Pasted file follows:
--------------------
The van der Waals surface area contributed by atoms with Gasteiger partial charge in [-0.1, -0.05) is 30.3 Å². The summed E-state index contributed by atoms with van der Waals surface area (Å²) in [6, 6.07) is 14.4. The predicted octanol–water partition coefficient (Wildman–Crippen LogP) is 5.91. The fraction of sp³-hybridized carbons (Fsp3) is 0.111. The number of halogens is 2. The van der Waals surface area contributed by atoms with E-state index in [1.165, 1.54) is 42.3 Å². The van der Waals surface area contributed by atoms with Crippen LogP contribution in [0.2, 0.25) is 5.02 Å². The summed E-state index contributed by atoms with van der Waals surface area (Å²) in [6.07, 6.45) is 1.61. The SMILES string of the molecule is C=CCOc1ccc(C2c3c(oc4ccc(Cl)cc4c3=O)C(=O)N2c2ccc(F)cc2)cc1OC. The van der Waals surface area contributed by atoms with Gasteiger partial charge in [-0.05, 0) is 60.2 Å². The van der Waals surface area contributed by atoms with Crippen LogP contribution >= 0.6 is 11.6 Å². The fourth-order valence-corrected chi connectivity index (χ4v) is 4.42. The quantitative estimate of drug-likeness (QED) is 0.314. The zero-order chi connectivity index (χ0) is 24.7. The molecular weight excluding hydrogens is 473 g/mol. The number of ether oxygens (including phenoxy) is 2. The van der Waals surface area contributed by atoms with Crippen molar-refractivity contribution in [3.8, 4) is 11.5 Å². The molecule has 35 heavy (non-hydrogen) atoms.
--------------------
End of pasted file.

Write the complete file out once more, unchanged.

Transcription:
The van der Waals surface area contributed by atoms with Gasteiger partial charge in [-0.1, -0.05) is 30.3 Å². The summed E-state index contributed by atoms with van der Waals surface area (Å²) in [6, 6.07) is 14.4. The predicted octanol–water partition coefficient (Wildman–Crippen LogP) is 5.91. The fraction of sp³-hybridized carbons (Fsp3) is 0.111. The number of halogens is 2. The van der Waals surface area contributed by atoms with E-state index in [1.165, 1.54) is 42.3 Å². The van der Waals surface area contributed by atoms with Crippen LogP contribution in [0.2, 0.25) is 5.02 Å². The summed E-state index contributed by atoms with van der Waals surface area (Å²) in [6.07, 6.45) is 1.61. The SMILES string of the molecule is C=CCOc1ccc(C2c3c(oc4ccc(Cl)cc4c3=O)C(=O)N2c2ccc(F)cc2)cc1OC. The van der Waals surface area contributed by atoms with Gasteiger partial charge in [-0.05, 0) is 60.2 Å². The van der Waals surface area contributed by atoms with Crippen LogP contribution >= 0.6 is 11.6 Å². The fourth-order valence-corrected chi connectivity index (χ4v) is 4.42. The quantitative estimate of drug-likeness (QED) is 0.314. The zero-order chi connectivity index (χ0) is 24.7. The molecular weight excluding hydrogens is 473 g/mol. The number of ether oxygens (including phenoxy) is 2. The van der Waals surface area contributed by atoms with Crippen molar-refractivity contribution in [3.8, 4) is 11.5 Å². The molecule has 35 heavy (non-hydrogen) atoms.